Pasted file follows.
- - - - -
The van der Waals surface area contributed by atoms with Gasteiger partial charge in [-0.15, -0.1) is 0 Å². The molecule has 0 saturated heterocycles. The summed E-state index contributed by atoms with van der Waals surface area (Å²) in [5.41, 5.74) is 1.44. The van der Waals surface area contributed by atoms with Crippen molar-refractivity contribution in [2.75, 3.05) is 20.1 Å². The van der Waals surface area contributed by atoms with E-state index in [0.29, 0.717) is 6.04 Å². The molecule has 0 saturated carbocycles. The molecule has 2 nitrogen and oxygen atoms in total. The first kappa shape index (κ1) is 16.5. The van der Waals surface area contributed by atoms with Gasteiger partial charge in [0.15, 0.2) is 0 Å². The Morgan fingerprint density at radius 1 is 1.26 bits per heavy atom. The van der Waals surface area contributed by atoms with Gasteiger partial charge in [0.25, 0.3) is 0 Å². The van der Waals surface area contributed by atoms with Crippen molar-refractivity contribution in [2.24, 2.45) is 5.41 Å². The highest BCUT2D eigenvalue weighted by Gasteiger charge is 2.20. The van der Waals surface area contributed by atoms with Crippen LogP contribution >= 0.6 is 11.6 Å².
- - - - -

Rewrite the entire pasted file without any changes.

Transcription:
The van der Waals surface area contributed by atoms with Gasteiger partial charge in [-0.15, -0.1) is 0 Å². The molecule has 0 saturated heterocycles. The summed E-state index contributed by atoms with van der Waals surface area (Å²) in [5.41, 5.74) is 1.44. The van der Waals surface area contributed by atoms with Crippen molar-refractivity contribution in [2.75, 3.05) is 20.1 Å². The van der Waals surface area contributed by atoms with E-state index in [0.29, 0.717) is 6.04 Å². The molecule has 0 saturated carbocycles. The molecule has 2 nitrogen and oxygen atoms in total. The first kappa shape index (κ1) is 16.5. The van der Waals surface area contributed by atoms with Gasteiger partial charge in [0.15, 0.2) is 0 Å². The Morgan fingerprint density at radius 1 is 1.26 bits per heavy atom. The van der Waals surface area contributed by atoms with Gasteiger partial charge in [0.25, 0.3) is 0 Å². The van der Waals surface area contributed by atoms with Crippen molar-refractivity contribution in [2.24, 2.45) is 5.41 Å². The highest BCUT2D eigenvalue weighted by Gasteiger charge is 2.20. The van der Waals surface area contributed by atoms with Crippen LogP contribution >= 0.6 is 11.6 Å².